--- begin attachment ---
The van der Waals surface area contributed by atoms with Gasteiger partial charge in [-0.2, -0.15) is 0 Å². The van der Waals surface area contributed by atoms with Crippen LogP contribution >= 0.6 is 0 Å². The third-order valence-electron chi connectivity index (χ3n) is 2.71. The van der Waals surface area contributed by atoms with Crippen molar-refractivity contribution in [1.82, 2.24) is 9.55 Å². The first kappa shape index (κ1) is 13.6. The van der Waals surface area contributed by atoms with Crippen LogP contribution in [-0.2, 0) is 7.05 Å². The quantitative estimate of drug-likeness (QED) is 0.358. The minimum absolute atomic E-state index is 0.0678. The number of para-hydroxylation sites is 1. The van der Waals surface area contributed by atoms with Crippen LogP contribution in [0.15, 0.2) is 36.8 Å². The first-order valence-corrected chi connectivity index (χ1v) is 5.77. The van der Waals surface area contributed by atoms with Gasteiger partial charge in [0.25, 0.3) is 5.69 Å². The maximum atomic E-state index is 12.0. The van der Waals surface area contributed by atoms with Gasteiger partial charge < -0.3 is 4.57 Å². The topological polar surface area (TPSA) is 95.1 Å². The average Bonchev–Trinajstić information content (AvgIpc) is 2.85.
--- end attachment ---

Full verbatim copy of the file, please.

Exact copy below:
The van der Waals surface area contributed by atoms with Gasteiger partial charge in [-0.2, -0.15) is 0 Å². The van der Waals surface area contributed by atoms with Crippen LogP contribution >= 0.6 is 0 Å². The third-order valence-electron chi connectivity index (χ3n) is 2.71. The van der Waals surface area contributed by atoms with Crippen molar-refractivity contribution in [1.82, 2.24) is 9.55 Å². The first kappa shape index (κ1) is 13.6. The van der Waals surface area contributed by atoms with Crippen LogP contribution in [-0.2, 0) is 7.05 Å². The quantitative estimate of drug-likeness (QED) is 0.358. The minimum absolute atomic E-state index is 0.0678. The number of para-hydroxylation sites is 1. The van der Waals surface area contributed by atoms with Crippen LogP contribution in [0.15, 0.2) is 36.8 Å². The first-order valence-corrected chi connectivity index (χ1v) is 5.77. The van der Waals surface area contributed by atoms with Gasteiger partial charge in [0.25, 0.3) is 5.69 Å². The maximum atomic E-state index is 12.0. The van der Waals surface area contributed by atoms with Gasteiger partial charge < -0.3 is 4.57 Å². The topological polar surface area (TPSA) is 95.1 Å². The average Bonchev–Trinajstić information content (AvgIpc) is 2.85.